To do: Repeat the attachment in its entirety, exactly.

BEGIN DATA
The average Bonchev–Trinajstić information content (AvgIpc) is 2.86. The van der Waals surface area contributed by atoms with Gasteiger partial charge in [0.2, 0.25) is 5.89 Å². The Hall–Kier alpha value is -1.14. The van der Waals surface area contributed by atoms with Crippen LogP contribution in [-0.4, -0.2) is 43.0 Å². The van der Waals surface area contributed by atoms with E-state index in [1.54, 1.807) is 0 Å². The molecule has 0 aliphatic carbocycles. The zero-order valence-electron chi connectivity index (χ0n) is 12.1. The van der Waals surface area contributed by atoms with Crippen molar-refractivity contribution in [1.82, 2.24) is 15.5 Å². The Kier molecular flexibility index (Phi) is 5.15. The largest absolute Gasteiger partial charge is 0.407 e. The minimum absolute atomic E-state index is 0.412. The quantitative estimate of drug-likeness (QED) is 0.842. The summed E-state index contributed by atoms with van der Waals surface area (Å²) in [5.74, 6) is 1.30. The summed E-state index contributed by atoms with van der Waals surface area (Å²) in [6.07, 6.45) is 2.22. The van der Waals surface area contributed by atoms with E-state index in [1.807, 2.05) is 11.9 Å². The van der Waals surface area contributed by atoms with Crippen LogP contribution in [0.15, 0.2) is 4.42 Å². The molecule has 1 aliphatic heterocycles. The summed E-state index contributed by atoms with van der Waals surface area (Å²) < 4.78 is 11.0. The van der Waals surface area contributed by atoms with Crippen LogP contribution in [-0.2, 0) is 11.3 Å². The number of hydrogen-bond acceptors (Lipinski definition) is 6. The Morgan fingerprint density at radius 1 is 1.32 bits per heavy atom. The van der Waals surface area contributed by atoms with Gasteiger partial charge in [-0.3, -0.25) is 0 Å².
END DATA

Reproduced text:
The average Bonchev–Trinajstić information content (AvgIpc) is 2.86. The van der Waals surface area contributed by atoms with Gasteiger partial charge in [0.2, 0.25) is 5.89 Å². The Hall–Kier alpha value is -1.14. The van der Waals surface area contributed by atoms with Crippen LogP contribution in [-0.4, -0.2) is 43.0 Å². The van der Waals surface area contributed by atoms with E-state index in [1.54, 1.807) is 0 Å². The molecule has 0 aliphatic carbocycles. The zero-order valence-electron chi connectivity index (χ0n) is 12.1. The van der Waals surface area contributed by atoms with Crippen molar-refractivity contribution in [1.82, 2.24) is 15.5 Å². The Kier molecular flexibility index (Phi) is 5.15. The largest absolute Gasteiger partial charge is 0.407 e. The minimum absolute atomic E-state index is 0.412. The quantitative estimate of drug-likeness (QED) is 0.842. The summed E-state index contributed by atoms with van der Waals surface area (Å²) in [5.74, 6) is 1.30. The summed E-state index contributed by atoms with van der Waals surface area (Å²) in [6.07, 6.45) is 2.22. The van der Waals surface area contributed by atoms with E-state index in [1.807, 2.05) is 11.9 Å². The van der Waals surface area contributed by atoms with Crippen LogP contribution in [0.15, 0.2) is 4.42 Å². The molecule has 1 aliphatic heterocycles. The summed E-state index contributed by atoms with van der Waals surface area (Å²) < 4.78 is 11.0. The van der Waals surface area contributed by atoms with Crippen LogP contribution in [-0.2, 0) is 11.3 Å². The number of hydrogen-bond acceptors (Lipinski definition) is 6. The Morgan fingerprint density at radius 1 is 1.32 bits per heavy atom. The van der Waals surface area contributed by atoms with Gasteiger partial charge in [-0.3, -0.25) is 0 Å².